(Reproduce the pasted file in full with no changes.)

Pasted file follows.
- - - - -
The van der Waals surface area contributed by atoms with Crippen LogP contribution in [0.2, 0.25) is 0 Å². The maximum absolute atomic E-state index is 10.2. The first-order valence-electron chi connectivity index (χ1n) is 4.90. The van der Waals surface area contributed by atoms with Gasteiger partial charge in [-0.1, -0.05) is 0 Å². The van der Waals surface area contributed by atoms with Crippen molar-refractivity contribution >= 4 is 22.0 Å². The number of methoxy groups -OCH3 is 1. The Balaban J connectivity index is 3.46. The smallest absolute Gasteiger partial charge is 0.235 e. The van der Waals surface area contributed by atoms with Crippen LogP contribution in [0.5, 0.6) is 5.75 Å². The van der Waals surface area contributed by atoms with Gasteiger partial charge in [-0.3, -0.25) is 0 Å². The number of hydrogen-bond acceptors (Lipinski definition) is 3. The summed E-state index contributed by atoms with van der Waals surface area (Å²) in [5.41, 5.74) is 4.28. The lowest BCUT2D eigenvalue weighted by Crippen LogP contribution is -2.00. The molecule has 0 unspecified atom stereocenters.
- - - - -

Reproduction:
The van der Waals surface area contributed by atoms with Crippen LogP contribution in [0.2, 0.25) is 0 Å². The maximum absolute atomic E-state index is 10.2. The first-order valence-electron chi connectivity index (χ1n) is 4.90. The van der Waals surface area contributed by atoms with Gasteiger partial charge in [-0.1, -0.05) is 0 Å². The van der Waals surface area contributed by atoms with Crippen molar-refractivity contribution >= 4 is 22.0 Å². The number of methoxy groups -OCH3 is 1. The Balaban J connectivity index is 3.46. The smallest absolute Gasteiger partial charge is 0.235 e. The van der Waals surface area contributed by atoms with Crippen LogP contribution in [0.5, 0.6) is 5.75 Å². The van der Waals surface area contributed by atoms with Gasteiger partial charge in [-0.3, -0.25) is 0 Å². The number of hydrogen-bond acceptors (Lipinski definition) is 3. The summed E-state index contributed by atoms with van der Waals surface area (Å²) in [5.41, 5.74) is 4.28. The lowest BCUT2D eigenvalue weighted by Crippen LogP contribution is -2.00. The molecule has 0 unspecified atom stereocenters.